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Wage taxes

  • 2 min read

Wage taxes are taxes that we pay from our income, although it’s not a formal term in the accounting world.

In the UK, the wage taxes that we pay are Income Tax and National Insurance.

Income Tax is based on what we earn yearly. You have to pay it whether you’re employed or self-employed. The rate that you pay is based on the below table:

Take a look at the HMRC website if you want to keep up to date with Income Tax rates.

Income Tax rate
Up to £12,570 0% Personal allowance
£12,571 to £50,270 20% Basic rate
£50,271 to £150,000 40% Higher rate
over £150,000 45% Additional rate

What kind of wage taxes are National Insurance payments?

There are six types of National Insurance payment:

Classes 1, 1A, 1B, 2,3 and 4 National Insurance. By paying them, we get access to state-provided benefits like the Job Seeker’s Allowance, the Marriage Allowance, the state pension and more.  

If you’re self-employed, you have to pay Class 2 and Class 4 National Insurance. For those who are employed, you pay Class 1 National Insurance through PAYE (i.e. if you are salaried).

Take a look at the table below to see the different classes of National Insurance and how much you owe for each in the 2022/23 tax year:

NI class Who pays How is it paid How much is it
Class 1 Employees earning more than £11,909 a year Your employer deducts it through PAYE 12% (or 2% if you earn over £50,270 a year)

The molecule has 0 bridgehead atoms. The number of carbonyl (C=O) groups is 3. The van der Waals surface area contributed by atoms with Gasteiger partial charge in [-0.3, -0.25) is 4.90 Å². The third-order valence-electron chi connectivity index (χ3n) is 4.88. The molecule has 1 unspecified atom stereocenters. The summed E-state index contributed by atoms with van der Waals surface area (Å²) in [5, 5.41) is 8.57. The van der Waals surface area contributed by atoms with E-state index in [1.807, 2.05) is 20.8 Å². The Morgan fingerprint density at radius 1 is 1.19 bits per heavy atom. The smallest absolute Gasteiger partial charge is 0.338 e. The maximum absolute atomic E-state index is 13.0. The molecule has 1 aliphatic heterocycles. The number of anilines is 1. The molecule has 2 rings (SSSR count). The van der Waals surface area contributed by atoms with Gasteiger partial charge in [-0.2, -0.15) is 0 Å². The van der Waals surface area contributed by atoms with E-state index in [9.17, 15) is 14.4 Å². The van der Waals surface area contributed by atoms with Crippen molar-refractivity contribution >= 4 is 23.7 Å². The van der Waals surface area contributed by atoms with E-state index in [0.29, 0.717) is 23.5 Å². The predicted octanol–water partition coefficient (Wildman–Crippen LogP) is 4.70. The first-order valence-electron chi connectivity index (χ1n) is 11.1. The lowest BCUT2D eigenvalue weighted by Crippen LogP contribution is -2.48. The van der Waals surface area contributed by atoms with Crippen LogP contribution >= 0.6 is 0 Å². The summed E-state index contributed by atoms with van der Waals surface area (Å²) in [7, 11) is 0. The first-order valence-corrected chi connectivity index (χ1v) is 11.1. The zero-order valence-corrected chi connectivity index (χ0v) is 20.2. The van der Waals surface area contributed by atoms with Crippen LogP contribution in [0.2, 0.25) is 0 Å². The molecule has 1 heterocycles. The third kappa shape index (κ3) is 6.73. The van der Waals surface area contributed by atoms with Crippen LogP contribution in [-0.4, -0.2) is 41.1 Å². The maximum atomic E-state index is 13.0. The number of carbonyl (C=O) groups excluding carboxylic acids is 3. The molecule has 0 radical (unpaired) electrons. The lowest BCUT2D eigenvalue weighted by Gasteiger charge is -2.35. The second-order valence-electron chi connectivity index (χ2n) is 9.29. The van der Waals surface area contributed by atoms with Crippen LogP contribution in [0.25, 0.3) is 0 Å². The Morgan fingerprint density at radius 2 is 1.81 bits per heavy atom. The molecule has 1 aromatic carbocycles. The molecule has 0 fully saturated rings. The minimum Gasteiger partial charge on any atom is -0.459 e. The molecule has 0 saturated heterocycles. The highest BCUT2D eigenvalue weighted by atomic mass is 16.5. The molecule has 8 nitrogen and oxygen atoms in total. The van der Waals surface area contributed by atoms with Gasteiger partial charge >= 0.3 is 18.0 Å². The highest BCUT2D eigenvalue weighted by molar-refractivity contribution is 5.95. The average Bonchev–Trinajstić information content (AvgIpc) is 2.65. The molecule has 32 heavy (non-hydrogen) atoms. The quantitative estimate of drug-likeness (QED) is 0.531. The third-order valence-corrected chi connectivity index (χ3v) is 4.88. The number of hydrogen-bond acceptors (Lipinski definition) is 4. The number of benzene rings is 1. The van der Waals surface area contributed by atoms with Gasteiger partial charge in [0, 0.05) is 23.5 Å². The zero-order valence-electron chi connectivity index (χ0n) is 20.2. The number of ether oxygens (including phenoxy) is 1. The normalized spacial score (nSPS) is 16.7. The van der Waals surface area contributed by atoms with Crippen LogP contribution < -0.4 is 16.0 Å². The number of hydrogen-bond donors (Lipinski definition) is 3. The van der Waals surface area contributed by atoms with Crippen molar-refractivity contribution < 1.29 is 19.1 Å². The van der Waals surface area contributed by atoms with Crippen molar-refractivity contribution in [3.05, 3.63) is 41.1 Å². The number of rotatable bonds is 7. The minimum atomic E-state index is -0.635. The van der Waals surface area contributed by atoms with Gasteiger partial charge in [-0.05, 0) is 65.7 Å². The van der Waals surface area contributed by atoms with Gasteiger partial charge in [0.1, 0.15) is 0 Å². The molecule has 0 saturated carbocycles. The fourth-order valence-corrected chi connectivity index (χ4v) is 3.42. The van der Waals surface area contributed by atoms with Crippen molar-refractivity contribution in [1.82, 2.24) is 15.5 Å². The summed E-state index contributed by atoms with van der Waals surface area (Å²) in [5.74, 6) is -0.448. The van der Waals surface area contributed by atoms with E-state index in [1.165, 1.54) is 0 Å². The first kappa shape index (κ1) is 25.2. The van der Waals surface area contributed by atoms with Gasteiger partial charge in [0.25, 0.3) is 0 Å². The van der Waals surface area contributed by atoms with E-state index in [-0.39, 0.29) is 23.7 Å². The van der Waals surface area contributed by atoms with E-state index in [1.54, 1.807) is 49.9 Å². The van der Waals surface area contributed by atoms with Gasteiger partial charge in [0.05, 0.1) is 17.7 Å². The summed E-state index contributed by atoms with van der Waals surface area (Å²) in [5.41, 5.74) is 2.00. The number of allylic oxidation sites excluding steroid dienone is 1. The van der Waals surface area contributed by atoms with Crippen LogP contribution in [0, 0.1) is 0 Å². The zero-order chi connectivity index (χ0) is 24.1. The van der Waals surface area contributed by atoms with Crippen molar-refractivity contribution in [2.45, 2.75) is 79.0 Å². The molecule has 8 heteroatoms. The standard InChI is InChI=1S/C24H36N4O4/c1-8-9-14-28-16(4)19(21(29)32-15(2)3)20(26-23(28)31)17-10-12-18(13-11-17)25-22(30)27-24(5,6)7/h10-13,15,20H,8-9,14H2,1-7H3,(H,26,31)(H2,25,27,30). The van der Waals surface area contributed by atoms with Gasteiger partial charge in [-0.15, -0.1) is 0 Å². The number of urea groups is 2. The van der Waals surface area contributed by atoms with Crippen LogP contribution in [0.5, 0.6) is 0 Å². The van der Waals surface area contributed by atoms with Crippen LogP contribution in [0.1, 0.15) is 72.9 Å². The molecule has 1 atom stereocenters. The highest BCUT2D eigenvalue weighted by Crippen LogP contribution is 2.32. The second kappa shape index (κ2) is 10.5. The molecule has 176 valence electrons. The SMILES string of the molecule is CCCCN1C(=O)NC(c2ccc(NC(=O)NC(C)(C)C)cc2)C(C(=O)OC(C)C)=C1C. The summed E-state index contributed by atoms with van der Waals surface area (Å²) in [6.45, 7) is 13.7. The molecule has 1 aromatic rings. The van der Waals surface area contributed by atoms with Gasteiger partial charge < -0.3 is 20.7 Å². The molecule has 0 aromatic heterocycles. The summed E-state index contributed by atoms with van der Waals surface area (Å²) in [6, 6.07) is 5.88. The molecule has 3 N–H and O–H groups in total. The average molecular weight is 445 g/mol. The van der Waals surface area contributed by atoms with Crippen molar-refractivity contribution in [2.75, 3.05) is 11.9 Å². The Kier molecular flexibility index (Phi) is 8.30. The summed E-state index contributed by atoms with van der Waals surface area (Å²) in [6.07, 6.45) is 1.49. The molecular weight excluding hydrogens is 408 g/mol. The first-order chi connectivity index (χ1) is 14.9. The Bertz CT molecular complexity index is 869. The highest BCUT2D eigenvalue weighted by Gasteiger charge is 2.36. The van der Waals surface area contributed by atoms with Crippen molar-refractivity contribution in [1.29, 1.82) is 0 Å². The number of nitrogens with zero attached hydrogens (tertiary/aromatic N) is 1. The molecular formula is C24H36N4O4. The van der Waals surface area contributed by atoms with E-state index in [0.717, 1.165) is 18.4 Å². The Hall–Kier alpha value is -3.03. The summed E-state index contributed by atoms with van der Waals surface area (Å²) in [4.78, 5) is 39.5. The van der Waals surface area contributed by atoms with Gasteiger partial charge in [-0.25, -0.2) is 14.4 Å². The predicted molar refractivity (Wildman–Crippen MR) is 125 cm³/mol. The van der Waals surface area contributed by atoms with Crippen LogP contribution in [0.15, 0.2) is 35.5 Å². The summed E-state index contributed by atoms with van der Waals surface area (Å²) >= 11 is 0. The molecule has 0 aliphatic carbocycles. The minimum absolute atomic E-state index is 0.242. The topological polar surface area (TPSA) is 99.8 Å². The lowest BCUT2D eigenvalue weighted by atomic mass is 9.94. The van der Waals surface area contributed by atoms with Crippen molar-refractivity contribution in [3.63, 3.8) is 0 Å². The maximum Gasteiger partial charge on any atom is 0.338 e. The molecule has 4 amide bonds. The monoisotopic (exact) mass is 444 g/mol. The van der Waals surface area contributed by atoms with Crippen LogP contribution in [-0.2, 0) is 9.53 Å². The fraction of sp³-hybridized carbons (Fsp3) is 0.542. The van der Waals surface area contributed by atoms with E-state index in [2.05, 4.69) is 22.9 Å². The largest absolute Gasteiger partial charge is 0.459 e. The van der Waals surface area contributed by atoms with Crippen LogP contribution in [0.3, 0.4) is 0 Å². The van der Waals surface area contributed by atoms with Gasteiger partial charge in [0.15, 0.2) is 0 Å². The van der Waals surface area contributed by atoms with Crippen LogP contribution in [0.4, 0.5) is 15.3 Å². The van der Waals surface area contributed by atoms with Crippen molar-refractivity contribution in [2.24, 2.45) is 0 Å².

Class 1A or 1B Employers for employees earning over £11,909 a year Your employer pays it on top of your Class 1 14.53%
Class 2 Self-employed people earning over £6,725 a year Through a Self Assessment tax return Flat £164 per year
Class 3 Voluntary contributions – you can pay them to fill gaps in your NI record Through a Direct Debit £15.85 per week
Class 4 Self-employed people earning over £11,909 a year Through a Self Assessment tax return 9% (or 2% if you earn over £50,270)

However, following the 2022 Spring Statement, Sunak announced that the Class 1 and Class 4 National Insurance threshold will be increased by £3,000 from July 2022. As a result, the new NI threshold will be £12,570, matching the Personal Allowance. But you’ll still owe Class 2 National Insurance if you’re self-employed.

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